The critical response to Saturday
must be making Ian McEwan a very happy man (not that his virtually unassailable position as Britains leading novelist has been in doubt). While contemporaries (and rivals) Martin Amis and Will Self have had much more hit-or-miss records recently, each new McEwan novel gleans a host of plaudits, and Atonement
has been generally hailed as his masterpiece. Saturday
may not enjoy quite such acclaim, but its a remarkably accomplished piece of work, as richly drawn and characterised as anything he has written.
McEwan's protagonist is neurosurgeon Henry Perowne, a man comfortably ensconced in an enviable upper middle class existence. His wife is a successful newspaper lawyer, his daughter Daisy a budding poet. But as he wakes one Saturday morning and witnesses a plane accident through his window, he is not yet aware that this is a harbinger of a sustained assault on all that he holds dear. Its a McEwan trademark to begin his novels with a striking or violent rupture of everyday existence, but this opening is a prelude to his most impressively sustained narrative yet. Its the publication day of Henrys daughter's poetry collection, but a chance encounter with a drunken trio emerging from a lap-dancing club ends violently, even as a march against the war in Iraq streams past nearby. And this encounter with the menacing Baxter, main antagonist of the group, is to have fateful consequences. As Saturday progresses, Henry is forced to examine every aspect of his life and beliefs, not least his attitude to the war.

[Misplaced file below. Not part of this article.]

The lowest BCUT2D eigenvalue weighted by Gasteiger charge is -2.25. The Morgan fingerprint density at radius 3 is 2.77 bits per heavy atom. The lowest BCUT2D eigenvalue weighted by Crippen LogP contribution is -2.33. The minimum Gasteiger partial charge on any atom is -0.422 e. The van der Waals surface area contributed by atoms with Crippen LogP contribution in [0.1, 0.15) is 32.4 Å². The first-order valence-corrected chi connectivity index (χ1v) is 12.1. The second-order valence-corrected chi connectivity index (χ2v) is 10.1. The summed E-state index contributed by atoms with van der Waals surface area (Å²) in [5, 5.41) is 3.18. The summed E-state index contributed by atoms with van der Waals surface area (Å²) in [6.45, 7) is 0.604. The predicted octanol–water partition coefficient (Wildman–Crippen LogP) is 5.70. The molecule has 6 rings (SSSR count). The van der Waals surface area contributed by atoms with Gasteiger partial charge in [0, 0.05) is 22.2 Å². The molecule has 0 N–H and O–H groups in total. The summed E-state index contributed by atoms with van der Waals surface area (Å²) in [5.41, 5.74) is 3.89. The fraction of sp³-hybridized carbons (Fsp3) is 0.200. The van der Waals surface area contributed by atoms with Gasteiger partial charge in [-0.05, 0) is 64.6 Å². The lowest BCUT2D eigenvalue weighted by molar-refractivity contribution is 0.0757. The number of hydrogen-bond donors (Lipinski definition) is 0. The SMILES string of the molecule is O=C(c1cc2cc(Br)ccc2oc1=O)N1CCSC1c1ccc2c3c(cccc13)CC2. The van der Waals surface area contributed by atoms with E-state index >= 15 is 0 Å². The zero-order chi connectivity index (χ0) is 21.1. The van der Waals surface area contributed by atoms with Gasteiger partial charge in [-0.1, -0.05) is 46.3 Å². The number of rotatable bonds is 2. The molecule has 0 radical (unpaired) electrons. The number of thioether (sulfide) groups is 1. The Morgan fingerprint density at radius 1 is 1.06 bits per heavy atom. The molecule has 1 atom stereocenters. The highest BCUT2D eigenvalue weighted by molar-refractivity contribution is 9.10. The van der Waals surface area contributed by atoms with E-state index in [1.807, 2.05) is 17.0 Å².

Unlike many of his peers, McEwan is not content to reduce the issues of the war to simple opposition, in which Tony Blair is characterised as a war criminal. Henry has treated a victim of Saddam's brutality, and although a comic encounter with the Prime Minister himself is a highlight of the book, both Henry (and his creator) are obliged to consider the complex skein of the conflict from all sides. While there are missteps (the poetic daughter, Daisy, is thinly drawn), McEwan's invigorating and trenchant novel is an unmissable experience. --Barry Forshaw
--This text refers to the
and urgent" (Observer
"The supreme novelist of his generation" (Sunday Times
"He remains at the top of his game - assured, accomplished and ambitious" (Daily Telegraph
"Richly laden. McEwan pulls out all the stops. A rich book, sensuous
and thoughtful. McEwan has found in Saturday
the right form to showcase his dazzling talents" (Sunday Telegraph
"A book of great moral maturity, beautifully alive to the fragility of happiness and all forms of violence... Everyone should read Saturday
... Artistically, morally and politically, he excels
" (The Times